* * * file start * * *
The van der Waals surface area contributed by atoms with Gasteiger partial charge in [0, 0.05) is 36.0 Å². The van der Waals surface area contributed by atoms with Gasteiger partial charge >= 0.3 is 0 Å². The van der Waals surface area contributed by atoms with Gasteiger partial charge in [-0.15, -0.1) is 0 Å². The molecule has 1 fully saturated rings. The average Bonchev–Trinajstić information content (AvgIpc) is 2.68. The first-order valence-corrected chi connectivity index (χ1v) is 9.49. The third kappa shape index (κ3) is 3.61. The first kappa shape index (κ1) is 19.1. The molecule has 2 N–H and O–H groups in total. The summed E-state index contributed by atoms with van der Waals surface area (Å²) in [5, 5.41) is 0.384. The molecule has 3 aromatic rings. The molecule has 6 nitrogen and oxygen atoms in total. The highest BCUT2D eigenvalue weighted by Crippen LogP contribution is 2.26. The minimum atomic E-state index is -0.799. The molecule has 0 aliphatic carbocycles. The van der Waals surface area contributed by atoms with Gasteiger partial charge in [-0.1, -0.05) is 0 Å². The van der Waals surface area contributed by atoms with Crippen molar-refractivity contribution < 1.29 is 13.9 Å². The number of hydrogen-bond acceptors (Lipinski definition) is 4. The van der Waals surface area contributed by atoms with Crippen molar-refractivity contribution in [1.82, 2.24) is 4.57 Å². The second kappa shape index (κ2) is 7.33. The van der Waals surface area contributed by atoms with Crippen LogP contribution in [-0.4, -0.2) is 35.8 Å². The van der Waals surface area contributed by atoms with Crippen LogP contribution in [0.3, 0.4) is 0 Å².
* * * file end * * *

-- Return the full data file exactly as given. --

The van der Waals surface area contributed by atoms with Gasteiger partial charge in [0, 0.05) is 36.0 Å². The van der Waals surface area contributed by atoms with Gasteiger partial charge >= 0.3 is 0 Å². The van der Waals surface area contributed by atoms with Gasteiger partial charge in [-0.15, -0.1) is 0 Å². The molecule has 1 fully saturated rings. The average Bonchev–Trinajstić information content (AvgIpc) is 2.68. The first-order valence-corrected chi connectivity index (χ1v) is 9.49. The third kappa shape index (κ3) is 3.61. The first kappa shape index (κ1) is 19.1. The molecule has 2 N–H and O–H groups in total. The summed E-state index contributed by atoms with van der Waals surface area (Å²) in [5, 5.41) is 0.384. The molecule has 3 aromatic rings. The molecule has 6 nitrogen and oxygen atoms in total. The highest BCUT2D eigenvalue weighted by Crippen LogP contribution is 2.26. The minimum atomic E-state index is -0.799. The molecule has 0 aliphatic carbocycles. The van der Waals surface area contributed by atoms with Gasteiger partial charge in [-0.1, -0.05) is 0 Å². The van der Waals surface area contributed by atoms with Crippen molar-refractivity contribution < 1.29 is 13.9 Å². The number of hydrogen-bond acceptors (Lipinski definition) is 4. The van der Waals surface area contributed by atoms with Crippen molar-refractivity contribution in [1.82, 2.24) is 4.57 Å². The second kappa shape index (κ2) is 7.33. The van der Waals surface area contributed by atoms with Crippen LogP contribution in [-0.4, -0.2) is 35.8 Å². The van der Waals surface area contributed by atoms with Crippen LogP contribution in [0.3, 0.4) is 0 Å².